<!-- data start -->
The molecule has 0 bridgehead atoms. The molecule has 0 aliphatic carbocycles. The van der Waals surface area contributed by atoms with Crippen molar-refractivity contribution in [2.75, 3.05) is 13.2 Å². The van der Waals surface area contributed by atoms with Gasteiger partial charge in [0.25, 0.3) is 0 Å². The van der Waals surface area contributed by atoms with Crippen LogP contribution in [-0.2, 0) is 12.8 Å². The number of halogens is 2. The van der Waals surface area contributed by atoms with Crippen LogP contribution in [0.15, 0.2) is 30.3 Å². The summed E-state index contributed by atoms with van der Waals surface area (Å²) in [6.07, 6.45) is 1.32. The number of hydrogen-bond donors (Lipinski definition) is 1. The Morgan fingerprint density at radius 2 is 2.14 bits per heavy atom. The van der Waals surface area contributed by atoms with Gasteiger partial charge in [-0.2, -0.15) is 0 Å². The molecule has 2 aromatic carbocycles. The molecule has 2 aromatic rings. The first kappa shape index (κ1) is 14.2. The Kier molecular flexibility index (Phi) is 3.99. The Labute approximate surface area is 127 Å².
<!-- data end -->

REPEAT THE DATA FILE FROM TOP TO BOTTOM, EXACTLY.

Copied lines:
The molecule has 0 bridgehead atoms. The molecule has 0 aliphatic carbocycles. The van der Waals surface area contributed by atoms with Crippen molar-refractivity contribution in [2.75, 3.05) is 13.2 Å². The van der Waals surface area contributed by atoms with Gasteiger partial charge in [0.25, 0.3) is 0 Å². The van der Waals surface area contributed by atoms with Crippen LogP contribution in [-0.2, 0) is 12.8 Å². The number of halogens is 2. The van der Waals surface area contributed by atoms with Crippen LogP contribution in [0.15, 0.2) is 30.3 Å². The summed E-state index contributed by atoms with van der Waals surface area (Å²) in [6.07, 6.45) is 1.32. The number of hydrogen-bond donors (Lipinski definition) is 1. The Morgan fingerprint density at radius 2 is 2.14 bits per heavy atom. The van der Waals surface area contributed by atoms with Gasteiger partial charge in [-0.2, -0.15) is 0 Å². The molecule has 2 aromatic carbocycles. The molecule has 2 aromatic rings. The first kappa shape index (κ1) is 14.2. The Kier molecular flexibility index (Phi) is 3.99. The Labute approximate surface area is 127 Å².